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Obesity and The Digestive Tract

The digestive tract is about 30 feet long.  From the time food enters our mouths and wastes come out, that is a pretty long journey inside a body that is less than 1/5th that size.  Unfortunately, there are many potential disease processes lurking in all regions from the mouth (diseased teeth, mouth cancers) to the esophagus (acid related erosions/esophagitis/cancer) to the stomach (ulcers, cancer) to the small intestines (colitis, cancers) to the large intestines (colitis, diverticular disease, cancers) to the rectum (cancers).  The liver and gallbladder are also components of the GI tract so throw in hepatitis, cancer, gallstones etc.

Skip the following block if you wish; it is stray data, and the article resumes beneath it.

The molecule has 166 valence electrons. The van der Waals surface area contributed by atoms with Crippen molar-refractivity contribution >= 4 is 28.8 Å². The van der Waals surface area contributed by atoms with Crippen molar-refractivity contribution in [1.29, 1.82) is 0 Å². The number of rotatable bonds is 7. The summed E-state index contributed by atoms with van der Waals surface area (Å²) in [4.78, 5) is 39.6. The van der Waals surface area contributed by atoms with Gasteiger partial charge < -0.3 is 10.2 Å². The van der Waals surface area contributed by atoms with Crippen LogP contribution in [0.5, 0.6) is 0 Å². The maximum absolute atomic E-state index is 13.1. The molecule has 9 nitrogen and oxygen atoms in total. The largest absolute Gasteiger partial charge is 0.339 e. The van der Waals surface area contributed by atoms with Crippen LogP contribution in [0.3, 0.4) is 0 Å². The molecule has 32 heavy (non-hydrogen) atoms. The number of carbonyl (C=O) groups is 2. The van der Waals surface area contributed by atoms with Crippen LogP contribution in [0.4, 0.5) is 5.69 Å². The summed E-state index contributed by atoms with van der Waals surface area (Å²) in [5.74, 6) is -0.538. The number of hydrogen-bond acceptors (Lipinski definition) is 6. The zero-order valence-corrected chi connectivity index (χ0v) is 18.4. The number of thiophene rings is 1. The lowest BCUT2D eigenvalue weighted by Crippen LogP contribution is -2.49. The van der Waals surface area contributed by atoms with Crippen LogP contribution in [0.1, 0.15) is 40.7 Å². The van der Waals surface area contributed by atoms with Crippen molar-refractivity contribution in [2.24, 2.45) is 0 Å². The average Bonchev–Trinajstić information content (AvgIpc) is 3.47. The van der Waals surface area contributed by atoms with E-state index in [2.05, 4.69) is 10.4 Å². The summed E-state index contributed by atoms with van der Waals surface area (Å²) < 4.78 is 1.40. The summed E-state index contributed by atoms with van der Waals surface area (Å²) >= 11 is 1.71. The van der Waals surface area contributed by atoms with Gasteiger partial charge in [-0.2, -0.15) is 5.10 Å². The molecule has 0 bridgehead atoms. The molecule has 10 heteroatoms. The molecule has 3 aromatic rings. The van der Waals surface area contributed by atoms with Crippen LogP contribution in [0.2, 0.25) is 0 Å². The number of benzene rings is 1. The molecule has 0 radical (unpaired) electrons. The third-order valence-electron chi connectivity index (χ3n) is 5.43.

So, no doubt that there is plenty of opportunity for a serious disease process to have it’s origins in an organ that is part of the digestive tract.  What role does obesity play in the risk of developing any of these diseases?   Here is a partial list of those diseases:

  • Gastroesophogeal reflux disease (GERD)
  • Barrett’s esophagus (this increases the risk of esophageal cancer)
  • Pancreatic cancer
  • Gallstones
  • Colorectal cancer
  • Non-alcoholic fatty liver disease

We usually think of obesity/poor weight control as impacting only the cardiovascular system but there is no doubt that the digestive tract is also negatively affected.

Weight control helps many organs and parts of the human body.  The digestive tract is no exception.

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